Standardized tests and curriculums are elements that have been the focus of many educational debates. Curriculums are made by the Ministries and authority figures, and are filled with standards that teachers and students need to meet in order to succeed on the standardized test, which is meant to measure the student’s capacity to retain the right information. These tests and curriculums send a message that if you do well, score high and have the right answer, then you are a good learner/teacher. This is wrong on so many levels for both educators and students. By having to meet standards and make sure that your students meet the test requirements, teachers are under constant stress and pressure. Knowing they will be evaluated on how well their students do, they will want to teach everything that could possibly be on the provincial test. To achieve this, they might have to follow a very strict schedule to ensure that everything that needs to be “learned” is taught and having little to no time for real learning, understanding and deep thinking. Under stress and pressure, educators might feel the need to have absolute control in the classroom and have a teacher-centric method, which rules out student-centric learning as well as transferring their stress to the student body, making the learning experience painful. Standardized tests and curriculums cause more harm than good, although some students are really good at memorizing information that will be on the test, allowing them to have high scores, but a poor understanding of the content. Teachers have a choice regarding what they want to teach in the classroom, but there is always the big test in the back of their minds that they need to prepare their students for and they need to adapt their content for it. “If the students score low, then the teacher is not doing their job properly” is probably what a lot of people in society think today. I firmly believe that, in most situations, those teacher consciously choose to drift away from the standards to prioritize actual learning, understanding and critical thinking of the students.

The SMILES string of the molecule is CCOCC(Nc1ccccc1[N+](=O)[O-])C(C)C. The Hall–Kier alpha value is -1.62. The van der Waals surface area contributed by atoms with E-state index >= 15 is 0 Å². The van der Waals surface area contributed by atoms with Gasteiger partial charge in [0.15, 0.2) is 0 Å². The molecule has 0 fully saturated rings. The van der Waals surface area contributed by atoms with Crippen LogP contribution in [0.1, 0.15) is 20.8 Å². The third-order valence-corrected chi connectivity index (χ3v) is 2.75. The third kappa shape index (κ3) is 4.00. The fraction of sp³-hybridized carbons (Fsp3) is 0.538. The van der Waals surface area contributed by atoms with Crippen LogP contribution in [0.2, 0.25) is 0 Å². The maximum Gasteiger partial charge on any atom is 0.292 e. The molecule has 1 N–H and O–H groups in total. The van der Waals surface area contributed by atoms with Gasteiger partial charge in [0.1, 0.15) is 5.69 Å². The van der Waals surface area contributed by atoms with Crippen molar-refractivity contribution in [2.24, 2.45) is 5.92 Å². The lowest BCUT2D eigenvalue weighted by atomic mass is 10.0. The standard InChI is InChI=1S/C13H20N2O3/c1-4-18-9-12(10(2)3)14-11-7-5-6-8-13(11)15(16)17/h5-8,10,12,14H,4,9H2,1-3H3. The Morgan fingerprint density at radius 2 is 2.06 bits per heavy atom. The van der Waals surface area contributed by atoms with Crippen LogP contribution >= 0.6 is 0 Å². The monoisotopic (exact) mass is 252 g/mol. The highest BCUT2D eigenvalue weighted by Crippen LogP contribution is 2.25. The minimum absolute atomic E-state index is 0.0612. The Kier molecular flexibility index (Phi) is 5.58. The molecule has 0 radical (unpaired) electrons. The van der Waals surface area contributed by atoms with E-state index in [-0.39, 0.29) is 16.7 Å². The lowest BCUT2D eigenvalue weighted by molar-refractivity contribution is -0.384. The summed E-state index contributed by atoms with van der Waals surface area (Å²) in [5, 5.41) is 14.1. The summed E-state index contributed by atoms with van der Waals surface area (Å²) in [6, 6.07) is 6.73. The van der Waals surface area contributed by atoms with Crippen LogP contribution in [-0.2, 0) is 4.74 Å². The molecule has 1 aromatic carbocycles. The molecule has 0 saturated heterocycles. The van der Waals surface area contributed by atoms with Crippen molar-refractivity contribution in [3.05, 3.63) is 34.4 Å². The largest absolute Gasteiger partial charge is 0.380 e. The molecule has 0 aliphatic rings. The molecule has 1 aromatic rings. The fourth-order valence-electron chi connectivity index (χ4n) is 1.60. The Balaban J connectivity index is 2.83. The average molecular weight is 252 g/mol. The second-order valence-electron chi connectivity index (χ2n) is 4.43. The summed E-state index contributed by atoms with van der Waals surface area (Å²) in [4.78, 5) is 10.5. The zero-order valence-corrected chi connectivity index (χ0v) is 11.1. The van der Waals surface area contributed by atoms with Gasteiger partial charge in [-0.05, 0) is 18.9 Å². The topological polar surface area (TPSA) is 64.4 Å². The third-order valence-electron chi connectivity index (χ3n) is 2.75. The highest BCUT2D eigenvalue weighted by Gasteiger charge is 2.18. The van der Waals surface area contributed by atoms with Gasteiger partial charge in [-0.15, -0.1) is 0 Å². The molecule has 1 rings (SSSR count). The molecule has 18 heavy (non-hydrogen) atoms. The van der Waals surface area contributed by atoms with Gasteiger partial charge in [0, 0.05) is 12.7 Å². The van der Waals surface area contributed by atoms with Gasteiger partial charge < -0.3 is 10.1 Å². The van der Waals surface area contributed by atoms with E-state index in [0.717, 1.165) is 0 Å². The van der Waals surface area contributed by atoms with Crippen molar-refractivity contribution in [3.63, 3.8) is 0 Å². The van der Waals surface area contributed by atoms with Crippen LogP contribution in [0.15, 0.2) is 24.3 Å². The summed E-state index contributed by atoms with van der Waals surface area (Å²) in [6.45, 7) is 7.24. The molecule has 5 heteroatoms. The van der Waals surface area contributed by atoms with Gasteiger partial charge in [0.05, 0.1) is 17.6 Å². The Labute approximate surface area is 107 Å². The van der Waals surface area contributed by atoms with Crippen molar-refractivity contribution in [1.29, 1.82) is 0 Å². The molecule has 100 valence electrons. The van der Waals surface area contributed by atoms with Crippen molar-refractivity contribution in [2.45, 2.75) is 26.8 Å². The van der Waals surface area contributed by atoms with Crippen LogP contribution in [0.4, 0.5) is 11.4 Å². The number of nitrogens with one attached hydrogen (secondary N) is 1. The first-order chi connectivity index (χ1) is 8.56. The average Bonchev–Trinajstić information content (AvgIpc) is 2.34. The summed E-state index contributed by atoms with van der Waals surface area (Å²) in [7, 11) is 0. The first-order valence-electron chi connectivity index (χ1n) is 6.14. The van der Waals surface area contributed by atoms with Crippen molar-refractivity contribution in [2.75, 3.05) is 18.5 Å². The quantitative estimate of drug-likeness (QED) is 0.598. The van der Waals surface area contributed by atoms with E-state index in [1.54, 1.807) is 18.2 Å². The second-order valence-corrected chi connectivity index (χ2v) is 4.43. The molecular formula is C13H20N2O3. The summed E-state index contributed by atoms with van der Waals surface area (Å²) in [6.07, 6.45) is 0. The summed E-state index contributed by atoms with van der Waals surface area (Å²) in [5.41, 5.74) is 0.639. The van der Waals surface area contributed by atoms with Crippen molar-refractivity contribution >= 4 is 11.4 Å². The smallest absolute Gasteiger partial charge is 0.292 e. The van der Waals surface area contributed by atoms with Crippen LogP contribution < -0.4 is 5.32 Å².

Having lived in a province where I had to take standardized provincial tests, I can assure you that it is a very stressful experience, because if you do not have the right answer, you fail, you feel like a failure and you do not get to go to the next grade. It is not how I want my students to feel and I still do not completely understand why Ministries and governments think that standardization is the way to go. I’d love to know more about your experiences with standardized testing and curriculums and how it makes you feel. Please share!